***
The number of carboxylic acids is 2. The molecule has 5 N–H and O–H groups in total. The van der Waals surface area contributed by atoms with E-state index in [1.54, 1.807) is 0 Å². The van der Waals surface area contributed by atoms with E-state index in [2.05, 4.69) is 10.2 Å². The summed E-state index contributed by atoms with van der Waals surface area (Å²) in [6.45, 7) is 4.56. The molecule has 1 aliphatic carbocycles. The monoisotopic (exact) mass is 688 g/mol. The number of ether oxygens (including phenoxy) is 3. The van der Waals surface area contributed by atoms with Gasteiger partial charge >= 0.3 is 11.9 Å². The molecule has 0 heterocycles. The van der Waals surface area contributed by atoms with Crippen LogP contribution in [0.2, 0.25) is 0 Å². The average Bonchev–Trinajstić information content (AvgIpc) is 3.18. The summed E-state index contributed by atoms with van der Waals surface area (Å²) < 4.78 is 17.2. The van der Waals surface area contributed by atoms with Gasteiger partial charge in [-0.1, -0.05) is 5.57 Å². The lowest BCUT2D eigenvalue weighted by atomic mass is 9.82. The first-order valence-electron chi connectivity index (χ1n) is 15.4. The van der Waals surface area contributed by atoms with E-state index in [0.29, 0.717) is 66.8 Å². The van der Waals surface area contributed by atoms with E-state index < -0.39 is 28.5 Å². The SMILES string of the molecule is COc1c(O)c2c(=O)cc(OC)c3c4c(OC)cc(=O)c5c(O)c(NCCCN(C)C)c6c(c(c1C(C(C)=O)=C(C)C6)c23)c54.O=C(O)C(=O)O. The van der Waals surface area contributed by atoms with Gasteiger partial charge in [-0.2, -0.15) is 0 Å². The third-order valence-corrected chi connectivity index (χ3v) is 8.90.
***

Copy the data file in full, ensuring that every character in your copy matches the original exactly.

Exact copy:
The number of carboxylic acids is 2. The molecule has 5 N–H and O–H groups in total. The van der Waals surface area contributed by atoms with E-state index in [1.54, 1.807) is 0 Å². The van der Waals surface area contributed by atoms with E-state index in [2.05, 4.69) is 10.2 Å². The summed E-state index contributed by atoms with van der Waals surface area (Å²) in [6.45, 7) is 4.56. The molecule has 1 aliphatic carbocycles. The monoisotopic (exact) mass is 688 g/mol. The number of ether oxygens (including phenoxy) is 3. The van der Waals surface area contributed by atoms with Gasteiger partial charge >= 0.3 is 11.9 Å². The molecule has 0 heterocycles. The van der Waals surface area contributed by atoms with Crippen LogP contribution in [0.2, 0.25) is 0 Å². The average Bonchev–Trinajstić information content (AvgIpc) is 3.18. The summed E-state index contributed by atoms with van der Waals surface area (Å²) < 4.78 is 17.2. The van der Waals surface area contributed by atoms with Gasteiger partial charge in [-0.1, -0.05) is 5.57 Å². The lowest BCUT2D eigenvalue weighted by atomic mass is 9.82. The first-order valence-electron chi connectivity index (χ1n) is 15.4. The van der Waals surface area contributed by atoms with E-state index in [0.29, 0.717) is 66.8 Å². The van der Waals surface area contributed by atoms with E-state index < -0.39 is 28.5 Å². The SMILES string of the molecule is COc1c(O)c2c(=O)cc(OC)c3c4c(OC)cc(=O)c5c(O)c(NCCCN(C)C)c6c(c(c1C(C(C)=O)=C(C)C6)c23)c54.O=C(O)C(=O)O. The van der Waals surface area contributed by atoms with Gasteiger partial charge in [-0.2, -0.15) is 0 Å². The third-order valence-corrected chi connectivity index (χ3v) is 8.90.